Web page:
At the same time, Officer Mike Meath, who had fallen to the ground after being shot, also made the decision to use deadly force. He later told investigators, “ I remember lying on my butt on the basement floor and hearing the sounds of a struggle directly to my left. As I looked to my left I could make out two silhouettes. The first one I recognized as the suspect due to his dreadlocks. He was positioned on the ground sitting up with Officer Peterson directly on top of him. I could still hear “He’s got a gun”…As I looked toward the suspect and Officer Peterson’s position I immediately observed that the two appeared to be struggling over something…I immediately believed that this was the gun that was being yelled that the suspect had. I remember feeling extremely scared as if I was going to die in the basement along with Officer Peterson. I also remember after hearing someone yelling they had been shot that the pain I felt in my right hip area was my own gunshot wound…The next thing I remember was holding my firearm in my hands and firing…I remember the suspect’s body going limp against Officer Peterson…At that point I immediately knew that I had to tend to my gunshot wound. I remember feeling extremely scared because I knew I only had 30 seconds to get the tourniquet on.” Officer Luke Peterson and Officer Mark Durand immediately went to the aid of Officer Mike Meath and applied a tourniquet to his leg.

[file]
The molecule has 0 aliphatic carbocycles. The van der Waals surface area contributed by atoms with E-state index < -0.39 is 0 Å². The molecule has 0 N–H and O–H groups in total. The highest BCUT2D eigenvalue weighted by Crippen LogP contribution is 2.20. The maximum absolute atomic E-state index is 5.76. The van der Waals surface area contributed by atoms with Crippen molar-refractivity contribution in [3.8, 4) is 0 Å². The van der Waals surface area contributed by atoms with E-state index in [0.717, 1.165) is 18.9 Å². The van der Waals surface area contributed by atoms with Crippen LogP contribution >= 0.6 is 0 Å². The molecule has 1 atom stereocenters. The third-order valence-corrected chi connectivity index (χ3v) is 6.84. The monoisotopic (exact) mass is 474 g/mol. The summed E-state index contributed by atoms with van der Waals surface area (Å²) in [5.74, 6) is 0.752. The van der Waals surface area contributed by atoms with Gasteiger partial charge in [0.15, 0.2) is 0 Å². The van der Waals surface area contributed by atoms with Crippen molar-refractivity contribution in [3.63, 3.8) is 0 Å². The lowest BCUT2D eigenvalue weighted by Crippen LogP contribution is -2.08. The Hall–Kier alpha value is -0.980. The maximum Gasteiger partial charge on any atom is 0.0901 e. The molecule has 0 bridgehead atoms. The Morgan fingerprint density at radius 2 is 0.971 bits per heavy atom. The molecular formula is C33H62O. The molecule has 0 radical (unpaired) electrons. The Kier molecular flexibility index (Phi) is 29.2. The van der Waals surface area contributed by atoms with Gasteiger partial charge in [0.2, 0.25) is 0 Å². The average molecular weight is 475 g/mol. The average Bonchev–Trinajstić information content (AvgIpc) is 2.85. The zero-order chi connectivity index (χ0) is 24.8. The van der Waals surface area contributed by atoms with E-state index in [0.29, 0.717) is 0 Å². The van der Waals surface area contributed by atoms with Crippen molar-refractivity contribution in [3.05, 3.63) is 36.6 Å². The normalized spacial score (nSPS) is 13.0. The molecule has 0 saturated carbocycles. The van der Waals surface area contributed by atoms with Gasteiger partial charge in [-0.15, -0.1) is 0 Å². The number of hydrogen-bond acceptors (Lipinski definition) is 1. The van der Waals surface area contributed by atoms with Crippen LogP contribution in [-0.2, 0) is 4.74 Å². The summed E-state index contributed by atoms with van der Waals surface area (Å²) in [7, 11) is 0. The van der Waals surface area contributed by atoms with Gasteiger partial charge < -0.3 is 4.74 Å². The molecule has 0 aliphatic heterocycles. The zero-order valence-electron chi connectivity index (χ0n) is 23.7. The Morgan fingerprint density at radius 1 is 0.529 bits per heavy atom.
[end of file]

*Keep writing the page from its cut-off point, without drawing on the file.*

At approximately 3:29 pm, ten minutes after officers had first entered the house, Department of Corrections Officer Dave Scheibel, standing just outside the house, heard multiple gunshots from inside. He immediately entered the house along with an MTC Officer and aired that shots had been fired. He saw Sgt. Stender coming up the stairs on his way out to secure his dog and was told that an officer had been shot. DOC Officer Dave Scheibel immediately went into the basement to assist.